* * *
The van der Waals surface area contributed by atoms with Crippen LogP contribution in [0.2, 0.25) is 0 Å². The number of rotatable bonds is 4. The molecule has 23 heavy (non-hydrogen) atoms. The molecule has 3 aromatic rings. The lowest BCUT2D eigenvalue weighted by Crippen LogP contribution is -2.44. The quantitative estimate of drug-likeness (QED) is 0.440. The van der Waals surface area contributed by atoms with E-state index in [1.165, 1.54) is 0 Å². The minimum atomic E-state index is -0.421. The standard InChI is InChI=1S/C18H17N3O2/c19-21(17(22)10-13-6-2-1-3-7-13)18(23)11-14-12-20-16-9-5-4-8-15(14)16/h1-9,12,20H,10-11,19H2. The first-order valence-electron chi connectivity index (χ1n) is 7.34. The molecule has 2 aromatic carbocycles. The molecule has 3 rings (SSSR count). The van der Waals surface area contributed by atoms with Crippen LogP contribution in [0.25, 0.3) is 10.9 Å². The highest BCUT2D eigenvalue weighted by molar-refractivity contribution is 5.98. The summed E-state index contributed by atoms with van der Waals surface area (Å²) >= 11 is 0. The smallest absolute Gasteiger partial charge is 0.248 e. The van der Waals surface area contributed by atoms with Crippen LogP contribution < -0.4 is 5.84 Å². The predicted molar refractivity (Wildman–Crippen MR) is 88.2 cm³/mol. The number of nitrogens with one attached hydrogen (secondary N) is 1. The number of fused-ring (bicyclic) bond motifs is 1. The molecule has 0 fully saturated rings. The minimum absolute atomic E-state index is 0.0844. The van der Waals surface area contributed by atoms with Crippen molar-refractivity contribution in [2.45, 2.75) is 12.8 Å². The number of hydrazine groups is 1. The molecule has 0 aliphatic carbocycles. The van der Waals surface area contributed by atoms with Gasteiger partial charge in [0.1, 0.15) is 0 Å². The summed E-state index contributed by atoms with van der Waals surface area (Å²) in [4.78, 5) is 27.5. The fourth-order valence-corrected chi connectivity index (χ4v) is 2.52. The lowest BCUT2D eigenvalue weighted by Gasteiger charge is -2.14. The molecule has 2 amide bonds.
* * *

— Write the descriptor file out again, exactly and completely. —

The van der Waals surface area contributed by atoms with Crippen LogP contribution in [0.2, 0.25) is 0 Å². The number of rotatable bonds is 4. The molecule has 23 heavy (non-hydrogen) atoms. The molecule has 3 aromatic rings. The lowest BCUT2D eigenvalue weighted by Crippen LogP contribution is -2.44. The quantitative estimate of drug-likeness (QED) is 0.440. The van der Waals surface area contributed by atoms with E-state index in [1.165, 1.54) is 0 Å². The minimum atomic E-state index is -0.421. The standard InChI is InChI=1S/C18H17N3O2/c19-21(17(22)10-13-6-2-1-3-7-13)18(23)11-14-12-20-16-9-5-4-8-15(14)16/h1-9,12,20H,10-11,19H2. The first-order valence-electron chi connectivity index (χ1n) is 7.34. The molecule has 2 aromatic carbocycles. The molecule has 3 rings (SSSR count). The van der Waals surface area contributed by atoms with Crippen LogP contribution in [0.25, 0.3) is 10.9 Å². The highest BCUT2D eigenvalue weighted by molar-refractivity contribution is 5.98. The summed E-state index contributed by atoms with van der Waals surface area (Å²) >= 11 is 0. The smallest absolute Gasteiger partial charge is 0.248 e. The van der Waals surface area contributed by atoms with Crippen LogP contribution < -0.4 is 5.84 Å². The predicted molar refractivity (Wildman–Crippen MR) is 88.2 cm³/mol. The number of nitrogens with one attached hydrogen (secondary N) is 1. The number of fused-ring (bicyclic) bond motifs is 1. The molecule has 0 fully saturated rings. The minimum absolute atomic E-state index is 0.0844. The van der Waals surface area contributed by atoms with Crippen molar-refractivity contribution in [2.45, 2.75) is 12.8 Å². The number of hydrazine groups is 1. The molecule has 0 aliphatic carbocycles. The van der Waals surface area contributed by atoms with Gasteiger partial charge in [0.1, 0.15) is 0 Å². The summed E-state index contributed by atoms with van der Waals surface area (Å²) in [4.78, 5) is 27.5. The fourth-order valence-corrected chi connectivity index (χ4v) is 2.52. The lowest BCUT2D eigenvalue weighted by Gasteiger charge is -2.14. The molecule has 2 amide bonds.